As austerity tightens its grip around the throats of the peoples of Europe, but also rears its ugly head in Brazil and elsewhere, we are forced to recognize that it is not the mere by-product of the ‘economic crisis’ but a political project in its own right, one whose aim is to deepen and consolidate the most uncompromising forms of neoliberal capitalism. It cannot be said that this project has hitherto been met with passivity, even if social movements of resistance have been mostly far from strong enough to halt its advance. Yet something is perhaps beginning to change, namely the emergence of counter-austerity projects that have pitched themselves at a political - even electoral or governmental - level. With all their weaknesses, hesitations and contradictions, the chinks of light in Southern Europe, amongst others, should compel Marxists to pose a whole series of 'old' strategic and theoretical problems in new garbs and new configurations, ​but perhaps also to retire some of our dear fetishes and shibboleths, and to experiment with forms and strategies adequate to our present. Among the themes that have returned to the agenda are: the relationship of movements and parties of the radical Left to states and governments; the need for a political response to how class power is enmeshed with forms of domination that have gender, race, imperialism or sexuality as their axes; possible 'socialist' futures and the ‘transitional’ mediations implied by them; the guiding dichotomies of left thought: reform and revolution, revolution and revolt, state and movement, parties classes and masses; the link between the limits to capital and the limits of politics.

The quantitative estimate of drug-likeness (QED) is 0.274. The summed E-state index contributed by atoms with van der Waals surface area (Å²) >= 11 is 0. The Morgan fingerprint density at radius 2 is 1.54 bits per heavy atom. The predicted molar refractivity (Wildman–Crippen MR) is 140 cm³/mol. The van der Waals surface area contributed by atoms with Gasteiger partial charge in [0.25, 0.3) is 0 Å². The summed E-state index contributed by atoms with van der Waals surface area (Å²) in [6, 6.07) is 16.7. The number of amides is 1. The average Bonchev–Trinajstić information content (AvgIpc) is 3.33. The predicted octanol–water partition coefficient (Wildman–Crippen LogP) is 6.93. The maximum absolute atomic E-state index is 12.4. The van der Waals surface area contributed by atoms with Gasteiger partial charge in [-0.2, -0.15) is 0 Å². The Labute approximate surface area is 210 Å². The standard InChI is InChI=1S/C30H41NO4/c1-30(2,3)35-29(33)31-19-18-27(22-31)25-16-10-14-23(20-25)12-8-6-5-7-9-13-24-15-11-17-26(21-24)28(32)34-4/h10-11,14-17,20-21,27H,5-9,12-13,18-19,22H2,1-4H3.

Over a hundred panels on a wide variety of topics and plenary sessions on: Race, Mobility and the State; Austerity and Socialist Strategy in Southern Europe; Social Reproduction Theory; Marxism and Religion; Workers' Struggles in South Africa.

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Voter Registration in the UK

Don’t lose your Right to Vote!
Get on the Voters Registration by 1st December 2015!

From 1st December 2015, in the UK, all household members must register individually or face being removed from the Voters Register.

Many could be disenfranchised – make sure you are not one of them!
Anyone who has not individually registered by 1 December 2015 will be removed from the register.

Originally, the deadline was December 2016 but the Tories have brought it forward by one year. This means that potentially over one million voters could lose the chance to vote in next May's local elections. 

Until 2009, one person in each household completed the registration for every resident eligible to vote, but now all that has changed. Each person who is eligible to vote now has to do this individually.

So, make sure you do not lose your right and opportunity to vote – something that has been fought so hard for by activists in history.

Also, see the film 'Suffragette' to emphasise the point for women!

So, get online and register to vote at:

Suffragette (film trailer, 2015): and Press Conference:

Further information:

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Friday, October 23, 2015